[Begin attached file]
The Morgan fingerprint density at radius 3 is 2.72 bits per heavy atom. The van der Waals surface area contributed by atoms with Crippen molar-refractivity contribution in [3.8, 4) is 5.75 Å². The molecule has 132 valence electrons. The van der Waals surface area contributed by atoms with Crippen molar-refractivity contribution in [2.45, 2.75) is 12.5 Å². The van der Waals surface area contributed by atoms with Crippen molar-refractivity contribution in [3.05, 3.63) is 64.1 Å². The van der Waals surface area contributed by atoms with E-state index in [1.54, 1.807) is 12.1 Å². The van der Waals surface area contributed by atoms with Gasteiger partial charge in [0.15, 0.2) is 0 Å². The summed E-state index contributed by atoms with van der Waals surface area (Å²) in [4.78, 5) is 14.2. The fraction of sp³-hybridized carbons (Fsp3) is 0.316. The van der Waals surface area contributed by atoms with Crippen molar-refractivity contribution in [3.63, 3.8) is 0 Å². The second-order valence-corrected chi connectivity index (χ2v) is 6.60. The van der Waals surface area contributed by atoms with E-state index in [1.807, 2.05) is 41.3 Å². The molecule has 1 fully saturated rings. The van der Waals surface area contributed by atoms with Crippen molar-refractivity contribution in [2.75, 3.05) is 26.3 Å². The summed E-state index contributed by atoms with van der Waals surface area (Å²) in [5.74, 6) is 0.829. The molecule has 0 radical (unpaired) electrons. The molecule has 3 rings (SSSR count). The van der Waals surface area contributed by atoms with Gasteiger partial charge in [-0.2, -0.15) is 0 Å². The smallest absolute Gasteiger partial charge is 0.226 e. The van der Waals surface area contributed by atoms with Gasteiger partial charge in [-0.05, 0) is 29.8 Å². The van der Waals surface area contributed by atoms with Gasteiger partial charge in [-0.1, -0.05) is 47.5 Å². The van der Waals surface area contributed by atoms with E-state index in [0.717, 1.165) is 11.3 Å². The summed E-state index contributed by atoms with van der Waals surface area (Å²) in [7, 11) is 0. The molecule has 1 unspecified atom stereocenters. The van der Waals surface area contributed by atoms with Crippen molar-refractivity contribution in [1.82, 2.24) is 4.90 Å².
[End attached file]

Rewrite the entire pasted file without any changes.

The Morgan fingerprint density at radius 3 is 2.72 bits per heavy atom. The van der Waals surface area contributed by atoms with Crippen molar-refractivity contribution in [3.8, 4) is 5.75 Å². The molecule has 132 valence electrons. The van der Waals surface area contributed by atoms with Crippen molar-refractivity contribution in [2.45, 2.75) is 12.5 Å². The van der Waals surface area contributed by atoms with Crippen molar-refractivity contribution in [3.05, 3.63) is 64.1 Å². The van der Waals surface area contributed by atoms with E-state index in [1.54, 1.807) is 12.1 Å². The van der Waals surface area contributed by atoms with Gasteiger partial charge in [0.15, 0.2) is 0 Å². The summed E-state index contributed by atoms with van der Waals surface area (Å²) in [4.78, 5) is 14.2. The fraction of sp³-hybridized carbons (Fsp3) is 0.316. The van der Waals surface area contributed by atoms with Crippen molar-refractivity contribution in [3.63, 3.8) is 0 Å². The second-order valence-corrected chi connectivity index (χ2v) is 6.60. The van der Waals surface area contributed by atoms with E-state index in [1.807, 2.05) is 41.3 Å². The molecule has 1 fully saturated rings. The van der Waals surface area contributed by atoms with Crippen molar-refractivity contribution in [2.75, 3.05) is 26.3 Å². The summed E-state index contributed by atoms with van der Waals surface area (Å²) in [5.74, 6) is 0.829. The molecule has 0 radical (unpaired) electrons. The molecule has 3 rings (SSSR count). The van der Waals surface area contributed by atoms with Gasteiger partial charge in [-0.2, -0.15) is 0 Å². The smallest absolute Gasteiger partial charge is 0.226 e. The van der Waals surface area contributed by atoms with Gasteiger partial charge in [-0.05, 0) is 29.8 Å². The van der Waals surface area contributed by atoms with Gasteiger partial charge in [-0.1, -0.05) is 47.5 Å². The van der Waals surface area contributed by atoms with E-state index in [0.717, 1.165) is 11.3 Å². The summed E-state index contributed by atoms with van der Waals surface area (Å²) in [7, 11) is 0. The molecule has 1 unspecified atom stereocenters. The van der Waals surface area contributed by atoms with Crippen molar-refractivity contribution in [1.82, 2.24) is 4.90 Å².